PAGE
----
Just last week, I praised a Washington Post story that — in a fair, respectful way — managed to personalize black ministers who (a) fought for racial equality and (b) oppose same-sex marriage. Alas, that story required a reporter willing to listen to a 2,000-year-old religious point of view that seems to contradict the prevailing societal winds.
Fast-forward a week, and check out the St. Paul Pioneer Press' coverage of a black minister on the other side of the aisle:
The Rev. Oliver White took a proverbial leap of faith a few years ago and told his skeptical congregation that homosexuality was not a sin. Unable to shake the memory of the fire hoses that ripped the clothes off his back during the equality marches of the civil rights era, all were welcome, he said, at the Grace Community United Church of Christ in St. Paul.
As a member of the UCC's national synod in 2005, White flew to Atlanta to cast a vote endorsing same-sex marriage. The resolution passed after much discussion.
Membership at his largely black church in the Payne-Phalen neighborhood immediately declined. The next Sunday, about 25 percent fewer churchgoers filled the pews. The trend continued for three months until White, 69, had lost almost three-fourths of his congregation. With fewer members, church finances shrunk, and the 22-year-old church recently faced closing.
White never considered himself a crusader for gay rights, but he'd be damned before he'd stand in the way of anyone's equality. "I never really thought I would be in this position," White said. "I didn't ask for it. I really didn't ask for it."
And, to borrow this newspaper's preferred French, readers would be damned before they'd find any opposing viewpoints in this report.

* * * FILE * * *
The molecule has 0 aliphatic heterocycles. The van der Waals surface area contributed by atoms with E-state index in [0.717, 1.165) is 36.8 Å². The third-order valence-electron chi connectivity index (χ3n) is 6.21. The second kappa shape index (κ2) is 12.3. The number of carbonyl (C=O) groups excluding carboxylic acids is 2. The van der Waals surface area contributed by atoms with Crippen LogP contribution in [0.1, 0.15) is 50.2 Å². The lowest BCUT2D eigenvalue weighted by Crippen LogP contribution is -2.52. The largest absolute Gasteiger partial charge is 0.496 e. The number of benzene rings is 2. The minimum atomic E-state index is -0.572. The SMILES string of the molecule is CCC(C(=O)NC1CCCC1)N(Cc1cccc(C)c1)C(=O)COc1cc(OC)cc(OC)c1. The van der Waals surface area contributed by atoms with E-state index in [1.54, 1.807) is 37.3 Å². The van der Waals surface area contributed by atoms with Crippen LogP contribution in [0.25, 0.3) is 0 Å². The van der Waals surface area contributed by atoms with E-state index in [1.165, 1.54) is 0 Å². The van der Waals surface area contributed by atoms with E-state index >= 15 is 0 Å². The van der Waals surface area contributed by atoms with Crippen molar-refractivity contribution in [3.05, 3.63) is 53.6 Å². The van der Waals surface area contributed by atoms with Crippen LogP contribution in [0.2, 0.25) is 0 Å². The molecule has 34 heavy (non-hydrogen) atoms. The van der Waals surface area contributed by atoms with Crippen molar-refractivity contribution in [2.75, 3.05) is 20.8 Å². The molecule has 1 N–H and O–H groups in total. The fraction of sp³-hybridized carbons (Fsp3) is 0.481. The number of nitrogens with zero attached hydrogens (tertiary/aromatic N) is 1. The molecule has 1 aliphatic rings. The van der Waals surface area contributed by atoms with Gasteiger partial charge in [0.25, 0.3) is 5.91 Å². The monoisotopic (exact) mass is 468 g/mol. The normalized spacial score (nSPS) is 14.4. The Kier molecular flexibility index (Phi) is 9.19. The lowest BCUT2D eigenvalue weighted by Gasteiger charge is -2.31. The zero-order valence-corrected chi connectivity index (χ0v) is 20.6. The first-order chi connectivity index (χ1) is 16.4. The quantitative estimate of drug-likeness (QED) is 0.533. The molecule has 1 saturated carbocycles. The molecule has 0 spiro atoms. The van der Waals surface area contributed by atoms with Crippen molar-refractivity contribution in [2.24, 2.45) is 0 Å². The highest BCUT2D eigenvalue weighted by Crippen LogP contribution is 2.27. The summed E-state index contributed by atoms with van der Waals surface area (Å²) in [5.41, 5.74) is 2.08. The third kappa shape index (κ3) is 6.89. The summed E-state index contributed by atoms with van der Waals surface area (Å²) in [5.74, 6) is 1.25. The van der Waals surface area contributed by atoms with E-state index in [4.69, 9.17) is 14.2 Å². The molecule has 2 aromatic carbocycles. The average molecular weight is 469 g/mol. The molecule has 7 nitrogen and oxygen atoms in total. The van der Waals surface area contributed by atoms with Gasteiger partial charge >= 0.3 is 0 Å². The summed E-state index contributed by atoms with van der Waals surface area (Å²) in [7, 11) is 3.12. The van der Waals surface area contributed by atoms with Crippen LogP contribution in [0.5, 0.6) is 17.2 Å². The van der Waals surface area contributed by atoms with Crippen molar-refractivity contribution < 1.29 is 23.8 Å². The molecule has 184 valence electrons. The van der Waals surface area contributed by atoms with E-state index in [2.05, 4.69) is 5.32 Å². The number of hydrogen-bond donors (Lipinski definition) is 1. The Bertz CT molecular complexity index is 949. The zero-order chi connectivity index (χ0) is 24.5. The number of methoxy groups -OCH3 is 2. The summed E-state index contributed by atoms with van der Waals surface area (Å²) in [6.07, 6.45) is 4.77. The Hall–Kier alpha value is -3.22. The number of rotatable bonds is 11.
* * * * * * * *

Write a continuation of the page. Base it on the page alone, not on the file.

White declares that homosexuality is "not a sin" but offers no theological reasons — at least in this story. Instead, this report sticks closely to a single preferred narrative, one in which there's a direct parallel between "gay marriage equality and the civil rights movement." Heaven forbid anybody be given an opportunity to disagree.
Based on my calculations, the heroic pastor's church lost 150 out of its 200 members, yet the story names nor quotes not a single one of them. They are guilty as charged, based on this story. No need to give them a voice.
Also guilty as charged are other black ministers in the city. No need to give them a voice:
The isolation has intensified. White says he has not been invited to preach at any historically black churches in Minnesota since 2005. "I've had African-American ministers tell me how wrong I am. I have many African-American colleagues, but I don't hear from them anymore," White said. "The last one I spoke to said he was praying for me, him and his church, which I find kind of hilarious."
Also guilty as charged: at least one of the 50 members who remain in the congregation. Again, no need to give the actual person referenced a voice:
Two days after White accepted the donation from Cathedral of Hope, a quiet congregant who tended to sit toward the back of the pews during his sermons wrote him "one of the most eloquent letters I've ever received...but his point of view was that I was sending my church to hell in a breadbasket."
"I folded his letter and put it in my Bible," White said. "I look at it frequently. I have not been able to answer his letter, because I don't know what to say, except 'I've enjoyed your company.'"
Speaking of crimes, is it illegal to quote people on the other side of this issue? Did I miss that legislation? Otherwise, I'd be tempted to call this a sad excuse for a news story. Except that it's so far from an actual piece of journalism that I'm hesitant to call it a news story.
I hate to be a total buzzkill, though. Give the Pioneer Press an A-plus for cheerleading.
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